System Using Tandem Repeats of the cA Peptidoglycan-Binding Domain from Lactococcus lactis for Display of both N- and C-Terminal Fusions on Cell Surfaces of Lactic Acid Bacteria

Department of Molecular Science and Material Engineering, Graduate School of Science and Technology, Kobe University, 1-1 Rokkodaicho, Nada-ku, Kobe 657-8501, Japan.
Applied and Environmental Microbiology (Impact Factor: 3.67). 03/2008; 74(4):1117-23. DOI: 10.1128/AEM.02012-07
Source: PubMed


Here, we established a system for displaying heterologous protein to the C terminus of the peptidoglycan-binding domain (cA
domain) of AcmA (a major autolysin from Lactococcus lactis). Western blot and flow cytometric analyses revealed that the fusion proteins (cA-AmyA) of the cA domain and α-amylase from
Streptococcus bovis 148 (AmyA) are efficiently expressed and successfully displayed on the surfaces of L. lactis cells. AmyA was also displayed on the cell surface while retaining its activity. Moreover, with an increase in the number
of cA domains, the quantity of cA-AmyA fusion proteins displayed on the cell surface increased. When three repeats of the
cA domain were used as an anchor protein, 82% of α-amylase activity was detected on the cells. The raw starch-degrading activity
of AmyA was significantly higher when AmyA was fused to the C terminus of the cA domain than when it was fused to the N terminus.
In addition, cA-AmyA fusion proteins were successfully displayed on the cell surfaces of Lactobacillus plantarum and Lactobacillus casei.

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    • "Surface-anchored complexes were thus displayed with efficiencies that could approach 10 4 complexes/cell (Wieczorek and Martin, 2010) (Table 1). A non-covalent surface display system for LAB has also been developed by fusing a target heterologous protein, i.e., the α-amylase, with the C-terminal cA peptidoglycan-binding domain, which shows high homology with LysM repeats of the major autolysin AcmA from Lc. lactis (Okano et al., 2008). "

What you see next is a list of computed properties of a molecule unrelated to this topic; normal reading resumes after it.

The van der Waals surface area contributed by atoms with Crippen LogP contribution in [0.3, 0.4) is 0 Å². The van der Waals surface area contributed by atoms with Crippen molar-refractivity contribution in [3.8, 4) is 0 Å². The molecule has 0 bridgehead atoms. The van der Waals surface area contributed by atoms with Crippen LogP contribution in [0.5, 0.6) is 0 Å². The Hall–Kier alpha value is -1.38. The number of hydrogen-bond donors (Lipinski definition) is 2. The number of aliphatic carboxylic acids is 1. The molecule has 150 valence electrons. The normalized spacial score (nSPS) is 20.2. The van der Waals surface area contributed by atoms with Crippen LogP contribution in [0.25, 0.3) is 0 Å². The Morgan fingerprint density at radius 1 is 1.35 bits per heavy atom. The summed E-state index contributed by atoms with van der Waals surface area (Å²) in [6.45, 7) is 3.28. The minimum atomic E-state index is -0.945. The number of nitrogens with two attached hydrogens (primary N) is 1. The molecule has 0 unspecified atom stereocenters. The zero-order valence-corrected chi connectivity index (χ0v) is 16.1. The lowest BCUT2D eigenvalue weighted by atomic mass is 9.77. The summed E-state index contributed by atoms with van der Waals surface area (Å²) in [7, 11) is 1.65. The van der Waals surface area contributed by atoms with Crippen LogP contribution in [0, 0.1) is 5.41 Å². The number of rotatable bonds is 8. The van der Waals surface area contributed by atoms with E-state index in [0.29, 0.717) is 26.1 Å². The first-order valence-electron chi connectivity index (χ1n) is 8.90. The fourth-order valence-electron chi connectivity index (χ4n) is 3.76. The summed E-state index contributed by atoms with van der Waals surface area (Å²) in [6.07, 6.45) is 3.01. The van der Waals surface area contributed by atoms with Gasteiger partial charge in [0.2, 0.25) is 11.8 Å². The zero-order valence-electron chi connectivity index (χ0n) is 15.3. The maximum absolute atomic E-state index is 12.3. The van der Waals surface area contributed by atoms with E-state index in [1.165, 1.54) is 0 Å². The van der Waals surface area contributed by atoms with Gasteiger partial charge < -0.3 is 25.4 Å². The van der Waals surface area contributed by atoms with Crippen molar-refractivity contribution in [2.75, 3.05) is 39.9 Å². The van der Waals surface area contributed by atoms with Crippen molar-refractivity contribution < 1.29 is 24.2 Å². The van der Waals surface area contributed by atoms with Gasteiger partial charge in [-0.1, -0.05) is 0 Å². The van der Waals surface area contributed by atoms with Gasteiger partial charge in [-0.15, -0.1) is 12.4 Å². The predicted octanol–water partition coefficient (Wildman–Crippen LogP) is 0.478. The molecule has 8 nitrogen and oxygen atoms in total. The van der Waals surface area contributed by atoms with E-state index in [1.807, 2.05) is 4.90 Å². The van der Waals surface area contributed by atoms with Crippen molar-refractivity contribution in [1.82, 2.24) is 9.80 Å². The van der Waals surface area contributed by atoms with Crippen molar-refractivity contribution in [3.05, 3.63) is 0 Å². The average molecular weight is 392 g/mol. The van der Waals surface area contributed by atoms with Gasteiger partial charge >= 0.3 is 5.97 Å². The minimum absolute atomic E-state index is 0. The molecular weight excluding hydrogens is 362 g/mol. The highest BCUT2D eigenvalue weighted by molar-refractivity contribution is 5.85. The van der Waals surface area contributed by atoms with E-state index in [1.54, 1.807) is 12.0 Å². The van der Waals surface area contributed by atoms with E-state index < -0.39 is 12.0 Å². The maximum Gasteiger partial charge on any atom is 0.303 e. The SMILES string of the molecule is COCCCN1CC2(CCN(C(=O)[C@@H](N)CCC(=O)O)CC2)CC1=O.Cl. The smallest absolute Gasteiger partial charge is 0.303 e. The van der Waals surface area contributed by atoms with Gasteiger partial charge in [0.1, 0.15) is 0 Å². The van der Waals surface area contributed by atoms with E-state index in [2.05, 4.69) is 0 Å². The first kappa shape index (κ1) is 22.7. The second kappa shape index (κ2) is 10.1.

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    • "Degradation products of the fusion proteins were observed, most probably as a consequence of proteolytic activities in the various bacterial species. Western hybridization and flow cytometry analyses in L. lactis IL1403 revealed that an increase in the number of LysM domains leads to an increase in the amount of cell wall-located fusion protein (Okano et al. 2008). A similar observation was made using an N-terminal fusion to GFP of the LysM domain of the glucosaminidase Mbg of B. thuringiensis, which is located at the N-terminal of this enzyme (Shao et al. 2012). "
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    • "For instance, LysM domains are currently employed in the development of pneumococcal and influenza vaccines (Audouy et al. 2006, 2007; Bosma et al. 2006; Saluja et al. 2010). They are also used for the display of various heterologous proteins on the bacterial cell surface (Steen et al. 2003; Bosma et al. 2006; Okano et al. 2008; Tarahomjoo et al. 2008; Hu et al. 2010). In bacteria, LysM domains are present in murein hydrolases helping in the non-covalent attachment of the enzymes to the murein layer, thus facilitating substrate hydrolysis. "
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